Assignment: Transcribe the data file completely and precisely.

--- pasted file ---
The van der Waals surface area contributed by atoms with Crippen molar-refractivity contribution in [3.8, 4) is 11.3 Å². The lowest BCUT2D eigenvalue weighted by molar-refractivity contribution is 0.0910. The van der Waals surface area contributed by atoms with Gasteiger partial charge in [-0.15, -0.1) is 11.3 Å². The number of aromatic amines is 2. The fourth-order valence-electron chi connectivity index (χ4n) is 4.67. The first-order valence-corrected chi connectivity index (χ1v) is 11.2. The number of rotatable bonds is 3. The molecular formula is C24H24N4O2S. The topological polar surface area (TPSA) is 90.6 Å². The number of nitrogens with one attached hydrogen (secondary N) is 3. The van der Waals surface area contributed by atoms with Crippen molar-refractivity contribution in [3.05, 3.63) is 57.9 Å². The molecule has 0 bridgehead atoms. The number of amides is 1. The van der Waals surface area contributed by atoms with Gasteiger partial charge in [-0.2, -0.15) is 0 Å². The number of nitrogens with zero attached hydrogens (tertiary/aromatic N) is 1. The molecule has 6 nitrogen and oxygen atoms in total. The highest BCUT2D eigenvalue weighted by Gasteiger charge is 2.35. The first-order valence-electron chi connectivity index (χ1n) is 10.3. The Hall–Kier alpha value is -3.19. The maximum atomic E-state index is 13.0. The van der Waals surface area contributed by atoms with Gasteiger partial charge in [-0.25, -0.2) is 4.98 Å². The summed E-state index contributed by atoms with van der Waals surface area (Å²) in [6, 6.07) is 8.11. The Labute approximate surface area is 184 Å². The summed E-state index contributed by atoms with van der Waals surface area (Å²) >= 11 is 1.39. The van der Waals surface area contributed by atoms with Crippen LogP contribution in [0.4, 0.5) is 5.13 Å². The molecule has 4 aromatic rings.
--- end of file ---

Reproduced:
The van der Waals surface area contributed by atoms with Crippen molar-refractivity contribution in [3.8, 4) is 11.3 Å². The lowest BCUT2D eigenvalue weighted by molar-refractivity contribution is 0.0910. The van der Waals surface area contributed by atoms with Gasteiger partial charge in [-0.15, -0.1) is 11.3 Å². The number of aromatic amines is 2. The fourth-order valence-electron chi connectivity index (χ4n) is 4.67. The first-order valence-corrected chi connectivity index (χ1v) is 11.2. The number of rotatable bonds is 3. The molecular formula is C24H24N4O2S. The topological polar surface area (TPSA) is 90.6 Å². The number of nitrogens with one attached hydrogen (secondary N) is 3. The van der Waals surface area contributed by atoms with Crippen molar-refractivity contribution in [3.05, 3.63) is 57.9 Å². The molecule has 0 bridgehead atoms. The number of amides is 1. The van der Waals surface area contributed by atoms with Gasteiger partial charge in [-0.2, -0.15) is 0 Å². The number of nitrogens with zero attached hydrogens (tertiary/aromatic N) is 1. The molecule has 6 nitrogen and oxygen atoms in total. The highest BCUT2D eigenvalue weighted by Gasteiger charge is 2.35. The first-order valence-electron chi connectivity index (χ1n) is 10.3. The Hall–Kier alpha value is -3.19. The maximum atomic E-state index is 13.0. The van der Waals surface area contributed by atoms with Gasteiger partial charge in [-0.25, -0.2) is 4.98 Å². The summed E-state index contributed by atoms with van der Waals surface area (Å²) in [6, 6.07) is 8.11. The Labute approximate surface area is 184 Å². The summed E-state index contributed by atoms with van der Waals surface area (Å²) >= 11 is 1.39. The van der Waals surface area contributed by atoms with Crippen LogP contribution in [0.4, 0.5) is 5.13 Å². The molecule has 4 aromatic rings.